He did it for Seve. The Spaniard, who came so painstakingly close to winning the US Open, but never did, is a personal hero for his countrymen, including this year's US Open Champion, Jon Rahm.
And, a legend himself, Seve Ballesteros would've been proud of the back-to-back clutch birdie shots that Rahm knocked down, in the face of immense pressure, to bring home the US Open Trophy.
In 1984, Ballesteros stood over a fifteen foot, uphill, sweeping right to left birdie putt at the Open Championship. In his rear view mirror stood Tom Watson, the winner of the previous two Open Championships. Five yards separated Seve from history, and a miss would open the door for Watson to erase him from that part of it.
His resolve as solid as steel, Seve read the green perfectly, and rolled it in, time freezing for just a moment as the ball hugged the right side of the cup before falling in sideways.
The Spaniard celebrated, pumping his fist towards the crowd.
On Sunday, John Rahm stood over not one, but two separate putts, with an inspired Louis Oosthuizen attempting to chase him down and steal away his first Major Championship.
Like his idol, Rahm didn't flinch. Not once, but twice, a breaking putt would be the difference between glory and disappointment. Not once, but twice, Rahm stuck the landing. And not once, but twice, like his idol, Rahm fist pumped towards the crowd, as animated as ever, his rise to the occasion marked for history.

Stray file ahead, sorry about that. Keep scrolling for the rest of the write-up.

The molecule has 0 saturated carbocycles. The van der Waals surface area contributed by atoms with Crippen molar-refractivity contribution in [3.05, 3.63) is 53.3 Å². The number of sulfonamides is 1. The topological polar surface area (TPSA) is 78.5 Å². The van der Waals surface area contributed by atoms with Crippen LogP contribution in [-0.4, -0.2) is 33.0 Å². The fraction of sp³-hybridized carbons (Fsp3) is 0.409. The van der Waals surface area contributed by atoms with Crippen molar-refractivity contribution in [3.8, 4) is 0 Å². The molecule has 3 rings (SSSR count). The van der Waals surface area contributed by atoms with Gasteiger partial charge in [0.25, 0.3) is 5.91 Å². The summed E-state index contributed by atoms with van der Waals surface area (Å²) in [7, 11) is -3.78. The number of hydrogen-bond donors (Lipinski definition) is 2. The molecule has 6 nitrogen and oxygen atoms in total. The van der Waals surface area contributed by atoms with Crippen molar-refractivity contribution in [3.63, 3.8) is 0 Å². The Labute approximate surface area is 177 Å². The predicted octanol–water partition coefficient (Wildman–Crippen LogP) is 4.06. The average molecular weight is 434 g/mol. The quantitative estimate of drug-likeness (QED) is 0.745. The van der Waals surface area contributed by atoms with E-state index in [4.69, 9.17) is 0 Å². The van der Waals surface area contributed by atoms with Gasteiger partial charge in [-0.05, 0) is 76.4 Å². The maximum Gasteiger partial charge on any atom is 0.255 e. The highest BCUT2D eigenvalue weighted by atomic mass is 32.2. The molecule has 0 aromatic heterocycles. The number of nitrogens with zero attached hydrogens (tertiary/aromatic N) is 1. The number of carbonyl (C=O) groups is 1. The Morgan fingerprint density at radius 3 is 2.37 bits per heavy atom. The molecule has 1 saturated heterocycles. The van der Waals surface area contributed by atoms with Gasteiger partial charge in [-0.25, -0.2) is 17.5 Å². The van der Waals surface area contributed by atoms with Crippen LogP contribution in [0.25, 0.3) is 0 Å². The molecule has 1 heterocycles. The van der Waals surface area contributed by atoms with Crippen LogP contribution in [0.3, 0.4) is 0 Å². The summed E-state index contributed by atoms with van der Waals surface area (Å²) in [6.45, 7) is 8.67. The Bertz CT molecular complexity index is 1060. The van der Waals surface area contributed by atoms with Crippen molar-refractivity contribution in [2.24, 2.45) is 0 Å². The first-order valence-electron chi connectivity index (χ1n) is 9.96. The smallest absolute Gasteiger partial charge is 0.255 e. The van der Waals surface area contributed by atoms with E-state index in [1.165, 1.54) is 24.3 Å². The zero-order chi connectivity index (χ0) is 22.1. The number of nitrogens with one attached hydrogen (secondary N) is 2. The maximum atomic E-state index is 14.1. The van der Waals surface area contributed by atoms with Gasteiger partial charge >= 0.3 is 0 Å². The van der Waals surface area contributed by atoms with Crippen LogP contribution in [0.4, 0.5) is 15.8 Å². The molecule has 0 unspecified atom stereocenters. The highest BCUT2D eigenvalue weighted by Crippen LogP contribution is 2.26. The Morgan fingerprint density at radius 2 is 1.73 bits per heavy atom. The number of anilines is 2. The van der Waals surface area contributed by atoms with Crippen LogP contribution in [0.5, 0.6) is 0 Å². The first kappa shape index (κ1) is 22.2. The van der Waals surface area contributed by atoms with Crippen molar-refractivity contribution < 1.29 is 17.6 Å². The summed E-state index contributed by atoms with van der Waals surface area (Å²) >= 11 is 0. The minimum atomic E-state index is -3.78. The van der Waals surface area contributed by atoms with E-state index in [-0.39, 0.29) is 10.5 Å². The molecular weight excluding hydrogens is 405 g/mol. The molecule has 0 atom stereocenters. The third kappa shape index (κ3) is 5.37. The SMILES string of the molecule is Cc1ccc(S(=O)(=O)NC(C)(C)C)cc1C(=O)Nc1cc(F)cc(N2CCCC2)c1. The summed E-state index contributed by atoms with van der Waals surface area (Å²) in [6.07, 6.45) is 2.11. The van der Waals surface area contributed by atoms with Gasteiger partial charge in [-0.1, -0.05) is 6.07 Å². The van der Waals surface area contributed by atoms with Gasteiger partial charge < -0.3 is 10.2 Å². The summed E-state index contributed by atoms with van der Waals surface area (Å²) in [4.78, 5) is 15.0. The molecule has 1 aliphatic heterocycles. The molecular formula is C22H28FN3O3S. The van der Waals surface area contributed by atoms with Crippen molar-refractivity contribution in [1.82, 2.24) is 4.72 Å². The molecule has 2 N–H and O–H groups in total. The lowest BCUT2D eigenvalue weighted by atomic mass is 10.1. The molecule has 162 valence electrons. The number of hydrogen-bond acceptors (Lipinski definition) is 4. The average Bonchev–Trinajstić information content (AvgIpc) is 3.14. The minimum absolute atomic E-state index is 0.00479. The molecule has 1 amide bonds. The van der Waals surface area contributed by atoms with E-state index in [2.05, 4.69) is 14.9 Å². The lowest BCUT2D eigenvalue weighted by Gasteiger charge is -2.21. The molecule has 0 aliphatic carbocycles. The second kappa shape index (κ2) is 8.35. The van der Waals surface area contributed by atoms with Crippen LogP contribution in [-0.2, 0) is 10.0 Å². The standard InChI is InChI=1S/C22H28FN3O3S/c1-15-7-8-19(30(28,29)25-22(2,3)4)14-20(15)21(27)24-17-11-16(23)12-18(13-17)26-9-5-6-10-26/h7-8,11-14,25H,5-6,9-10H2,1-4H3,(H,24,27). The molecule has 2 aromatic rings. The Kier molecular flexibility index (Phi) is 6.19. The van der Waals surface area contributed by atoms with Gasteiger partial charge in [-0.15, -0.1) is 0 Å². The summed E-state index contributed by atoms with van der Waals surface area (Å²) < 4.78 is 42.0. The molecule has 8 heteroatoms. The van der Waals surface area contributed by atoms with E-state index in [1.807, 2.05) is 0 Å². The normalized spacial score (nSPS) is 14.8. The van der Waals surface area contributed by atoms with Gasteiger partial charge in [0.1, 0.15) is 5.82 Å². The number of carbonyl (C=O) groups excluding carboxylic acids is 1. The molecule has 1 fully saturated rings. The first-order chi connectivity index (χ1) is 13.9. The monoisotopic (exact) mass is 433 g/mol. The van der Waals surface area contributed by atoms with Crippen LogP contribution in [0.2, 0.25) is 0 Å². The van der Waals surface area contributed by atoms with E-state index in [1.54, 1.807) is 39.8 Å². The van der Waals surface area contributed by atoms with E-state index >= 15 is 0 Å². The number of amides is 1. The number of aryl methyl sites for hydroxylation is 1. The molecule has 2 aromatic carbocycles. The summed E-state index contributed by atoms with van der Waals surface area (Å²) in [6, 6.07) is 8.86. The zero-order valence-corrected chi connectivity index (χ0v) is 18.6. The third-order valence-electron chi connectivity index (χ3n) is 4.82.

Many golfers have come up with nothing but heartbreak staring down just one putt with that much pressure riding on it. A major championship on the line, a competitor breathing down your neck, fifteen feet of rolling green in front, with no margin of error between you and the trophy.
Any many of those golfers failed.
Jon Rahm did it successfully, and he did it successfully twice, and he did it successfully twice consecutively, and he did it successfully twice consecutively on a day that left some of the best golfers in the world struggling to read greens.
If you watched the US Open's Championship Round on Sunday, you were treated to many things: an epic collapse, a top tier golfer carding an eight, hillsides swallowing up balls left, and further left.
But you were also treated to history. Whether or not Jon Rahm moves on to win more majors is yet to be seen (but in my opinon, he absolutely will,) those two putts on 17 and 18 were two of the most high-pressure knockdowns you're likely to see. They may not have had the energy of Jack at Augusta in '86, the emotion of Payne Stewart's '99 US Open weeks before his death, or the media play of Tiger's back-to-back snipes in the 2000 PGA Championship.
But if you're a fan of the game of golf, you'll be talking about the guts that Rahm put on display to wrap up his first major for many, many years to come.